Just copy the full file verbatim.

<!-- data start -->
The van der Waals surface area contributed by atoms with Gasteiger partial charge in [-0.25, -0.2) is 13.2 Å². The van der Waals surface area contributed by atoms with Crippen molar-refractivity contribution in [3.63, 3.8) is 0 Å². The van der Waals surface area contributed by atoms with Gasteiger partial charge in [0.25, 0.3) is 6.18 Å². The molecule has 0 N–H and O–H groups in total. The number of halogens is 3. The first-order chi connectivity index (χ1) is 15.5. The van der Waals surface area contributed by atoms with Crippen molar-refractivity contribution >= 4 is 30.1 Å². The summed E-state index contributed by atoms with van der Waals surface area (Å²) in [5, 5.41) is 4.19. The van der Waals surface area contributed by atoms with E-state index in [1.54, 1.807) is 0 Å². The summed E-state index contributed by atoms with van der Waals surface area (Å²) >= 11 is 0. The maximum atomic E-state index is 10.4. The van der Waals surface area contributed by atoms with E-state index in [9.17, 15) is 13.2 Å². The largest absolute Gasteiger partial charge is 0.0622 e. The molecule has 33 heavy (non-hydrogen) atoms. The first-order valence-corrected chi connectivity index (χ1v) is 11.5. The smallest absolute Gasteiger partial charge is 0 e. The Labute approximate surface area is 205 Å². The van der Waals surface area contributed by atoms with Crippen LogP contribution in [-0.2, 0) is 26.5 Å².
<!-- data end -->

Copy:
The van der Waals surface area contributed by atoms with Gasteiger partial charge in [-0.25, -0.2) is 13.2 Å². The van der Waals surface area contributed by atoms with Crippen molar-refractivity contribution in [3.63, 3.8) is 0 Å². The van der Waals surface area contributed by atoms with Gasteiger partial charge in [0.25, 0.3) is 6.18 Å². The molecule has 0 N–H and O–H groups in total. The number of halogens is 3. The first-order chi connectivity index (χ1) is 15.5. The van der Waals surface area contributed by atoms with Crippen molar-refractivity contribution >= 4 is 30.1 Å². The summed E-state index contributed by atoms with van der Waals surface area (Å²) in [5, 5.41) is 4.19. The van der Waals surface area contributed by atoms with E-state index in [1.54, 1.807) is 0 Å². The summed E-state index contributed by atoms with van der Waals surface area (Å²) >= 11 is 0. The maximum atomic E-state index is 10.4. The van der Waals surface area contributed by atoms with E-state index in [9.17, 15) is 13.2 Å². The largest absolute Gasteiger partial charge is 0.0622 e. The molecule has 33 heavy (non-hydrogen) atoms. The first-order valence-corrected chi connectivity index (χ1v) is 11.5. The smallest absolute Gasteiger partial charge is 0 e. The Labute approximate surface area is 205 Å². The van der Waals surface area contributed by atoms with Crippen LogP contribution in [-0.2, 0) is 26.5 Å².